Yesterday I spoke with someone who has struggled with overeating for as long as she can remember. She’s tired, frustrated, and feeling like nothing she tries sticks. Her goal (the number she’d like to see on the scale) seems so far away, and, as she said, it feels like she can spend twelve hours doing the “right” things, only to “mess them all up” in thirty minutes of overeating. She’s tired, overwhelmed, and feeling incredibly uninspired to keep trying.
Have you ever felt this way?
It’s easy to focus on the screw ups, the things we didn’t do, the mistakes we made, the stuff we mindlessly ate. In fact, our brain is wired to notice the negative far more easily than the positive steps we take. Add a dash of perfectionism to the mix (the idea that if we don’t do all the right things, we’ve failed), and the path to end overeating can really come to feel like a grueling, draining, uphill climb.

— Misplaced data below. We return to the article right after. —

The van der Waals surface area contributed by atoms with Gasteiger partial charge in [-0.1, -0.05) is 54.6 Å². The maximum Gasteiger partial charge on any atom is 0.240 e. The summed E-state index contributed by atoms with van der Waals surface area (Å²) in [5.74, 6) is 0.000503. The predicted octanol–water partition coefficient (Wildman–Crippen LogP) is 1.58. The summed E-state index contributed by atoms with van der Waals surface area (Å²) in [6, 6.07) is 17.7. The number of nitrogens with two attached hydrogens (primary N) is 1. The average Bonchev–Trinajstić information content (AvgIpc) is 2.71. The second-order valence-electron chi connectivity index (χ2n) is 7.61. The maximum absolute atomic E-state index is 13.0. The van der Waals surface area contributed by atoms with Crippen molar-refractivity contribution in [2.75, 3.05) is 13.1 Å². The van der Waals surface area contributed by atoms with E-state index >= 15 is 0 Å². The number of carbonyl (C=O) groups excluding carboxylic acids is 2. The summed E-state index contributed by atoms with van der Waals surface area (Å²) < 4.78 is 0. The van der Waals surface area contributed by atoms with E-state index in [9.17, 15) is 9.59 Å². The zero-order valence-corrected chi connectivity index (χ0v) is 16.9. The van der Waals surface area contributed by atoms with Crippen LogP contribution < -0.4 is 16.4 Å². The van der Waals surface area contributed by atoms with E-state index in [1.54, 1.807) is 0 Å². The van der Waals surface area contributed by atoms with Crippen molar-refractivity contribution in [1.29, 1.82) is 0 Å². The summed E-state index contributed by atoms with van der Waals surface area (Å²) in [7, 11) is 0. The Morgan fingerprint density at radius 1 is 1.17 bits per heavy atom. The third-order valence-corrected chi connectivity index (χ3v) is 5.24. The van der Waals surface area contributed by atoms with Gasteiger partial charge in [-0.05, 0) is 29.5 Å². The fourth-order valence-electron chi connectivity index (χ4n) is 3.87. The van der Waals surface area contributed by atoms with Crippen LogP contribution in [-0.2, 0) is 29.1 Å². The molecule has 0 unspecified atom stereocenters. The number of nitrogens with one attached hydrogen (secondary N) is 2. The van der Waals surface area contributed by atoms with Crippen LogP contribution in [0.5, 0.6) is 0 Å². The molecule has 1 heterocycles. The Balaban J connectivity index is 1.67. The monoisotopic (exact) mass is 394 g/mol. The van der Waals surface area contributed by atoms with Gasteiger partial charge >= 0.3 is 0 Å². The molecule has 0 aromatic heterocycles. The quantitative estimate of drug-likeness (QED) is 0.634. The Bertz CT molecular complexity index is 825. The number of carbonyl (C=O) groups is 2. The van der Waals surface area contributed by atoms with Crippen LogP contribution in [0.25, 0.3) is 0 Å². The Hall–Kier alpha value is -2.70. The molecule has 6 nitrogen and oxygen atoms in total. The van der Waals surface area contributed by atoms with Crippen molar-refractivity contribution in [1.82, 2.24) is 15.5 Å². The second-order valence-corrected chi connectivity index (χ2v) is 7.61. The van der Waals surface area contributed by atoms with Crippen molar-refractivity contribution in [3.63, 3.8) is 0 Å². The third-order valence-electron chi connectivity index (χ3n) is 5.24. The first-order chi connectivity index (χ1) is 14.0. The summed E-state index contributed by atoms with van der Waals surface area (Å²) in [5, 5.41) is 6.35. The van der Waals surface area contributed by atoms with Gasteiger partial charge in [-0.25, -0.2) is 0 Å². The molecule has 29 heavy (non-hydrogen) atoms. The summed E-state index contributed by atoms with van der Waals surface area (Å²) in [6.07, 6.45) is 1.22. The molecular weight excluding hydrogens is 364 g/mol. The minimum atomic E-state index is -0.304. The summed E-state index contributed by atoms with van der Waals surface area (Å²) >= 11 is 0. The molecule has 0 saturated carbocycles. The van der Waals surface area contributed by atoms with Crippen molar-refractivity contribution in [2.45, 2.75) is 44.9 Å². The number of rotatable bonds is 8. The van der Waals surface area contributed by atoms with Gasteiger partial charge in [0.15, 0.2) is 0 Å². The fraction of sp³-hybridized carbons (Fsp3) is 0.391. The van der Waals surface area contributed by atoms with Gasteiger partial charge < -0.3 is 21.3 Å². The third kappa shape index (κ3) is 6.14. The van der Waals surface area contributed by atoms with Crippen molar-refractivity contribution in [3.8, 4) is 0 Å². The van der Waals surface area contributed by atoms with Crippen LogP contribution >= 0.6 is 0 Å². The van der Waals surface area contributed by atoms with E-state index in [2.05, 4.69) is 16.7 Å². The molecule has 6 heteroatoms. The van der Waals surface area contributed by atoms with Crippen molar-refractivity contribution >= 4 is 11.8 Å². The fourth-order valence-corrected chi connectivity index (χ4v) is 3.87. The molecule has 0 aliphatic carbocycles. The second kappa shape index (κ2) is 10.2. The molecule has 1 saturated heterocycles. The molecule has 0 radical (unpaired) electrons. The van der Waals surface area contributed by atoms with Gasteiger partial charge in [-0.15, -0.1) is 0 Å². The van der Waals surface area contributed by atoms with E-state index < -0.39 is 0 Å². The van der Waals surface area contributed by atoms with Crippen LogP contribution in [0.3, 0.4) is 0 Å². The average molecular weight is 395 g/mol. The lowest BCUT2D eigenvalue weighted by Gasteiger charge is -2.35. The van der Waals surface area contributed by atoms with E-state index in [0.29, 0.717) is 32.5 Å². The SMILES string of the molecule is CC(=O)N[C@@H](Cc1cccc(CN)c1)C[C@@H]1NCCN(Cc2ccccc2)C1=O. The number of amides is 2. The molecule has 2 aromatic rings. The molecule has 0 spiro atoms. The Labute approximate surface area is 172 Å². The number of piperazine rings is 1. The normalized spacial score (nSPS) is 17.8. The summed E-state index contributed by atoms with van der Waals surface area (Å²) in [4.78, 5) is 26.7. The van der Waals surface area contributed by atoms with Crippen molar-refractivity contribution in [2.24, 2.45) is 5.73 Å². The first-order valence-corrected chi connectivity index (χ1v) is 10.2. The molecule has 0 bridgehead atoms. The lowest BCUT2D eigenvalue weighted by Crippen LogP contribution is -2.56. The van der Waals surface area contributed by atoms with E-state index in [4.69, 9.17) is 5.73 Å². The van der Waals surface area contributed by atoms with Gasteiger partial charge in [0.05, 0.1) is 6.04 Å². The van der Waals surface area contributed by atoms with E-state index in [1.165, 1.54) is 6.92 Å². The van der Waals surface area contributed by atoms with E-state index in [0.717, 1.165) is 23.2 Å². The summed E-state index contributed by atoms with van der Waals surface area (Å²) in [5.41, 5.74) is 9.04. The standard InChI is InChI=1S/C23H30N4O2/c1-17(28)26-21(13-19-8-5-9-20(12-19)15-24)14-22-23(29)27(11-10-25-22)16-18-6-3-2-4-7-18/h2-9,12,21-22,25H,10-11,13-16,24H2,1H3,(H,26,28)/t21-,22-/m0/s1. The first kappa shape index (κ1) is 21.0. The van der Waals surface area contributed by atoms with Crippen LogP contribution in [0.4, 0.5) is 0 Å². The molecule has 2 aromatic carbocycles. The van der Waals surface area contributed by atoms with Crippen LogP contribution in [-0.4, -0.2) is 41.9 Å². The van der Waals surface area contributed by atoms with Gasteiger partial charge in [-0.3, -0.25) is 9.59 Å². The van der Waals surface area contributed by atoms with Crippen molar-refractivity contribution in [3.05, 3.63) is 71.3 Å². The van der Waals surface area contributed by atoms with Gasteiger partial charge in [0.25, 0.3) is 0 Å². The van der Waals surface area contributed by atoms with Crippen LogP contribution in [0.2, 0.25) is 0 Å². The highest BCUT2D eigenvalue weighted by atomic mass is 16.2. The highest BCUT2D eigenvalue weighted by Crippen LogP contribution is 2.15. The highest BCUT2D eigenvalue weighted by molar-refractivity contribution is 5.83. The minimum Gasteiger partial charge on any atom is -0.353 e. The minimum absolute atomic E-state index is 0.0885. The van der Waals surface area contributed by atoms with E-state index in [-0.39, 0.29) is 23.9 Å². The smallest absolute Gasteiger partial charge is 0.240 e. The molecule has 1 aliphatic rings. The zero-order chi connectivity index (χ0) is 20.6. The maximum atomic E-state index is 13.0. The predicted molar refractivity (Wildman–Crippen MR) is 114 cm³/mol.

Breaking this cycle of negativity is key to feeling better and creating momentum and ongoing motivation. Tackling overeating can feel lighter – really. Check out my tenth strategy to stop overeating.
In the video:
- Why trying to change your eating can feel so heavy
- What to do to naturally build motivation, inspiration, and confidence when you want to stop overeating
- How to stay positive and in action, even if your goal feels a long way away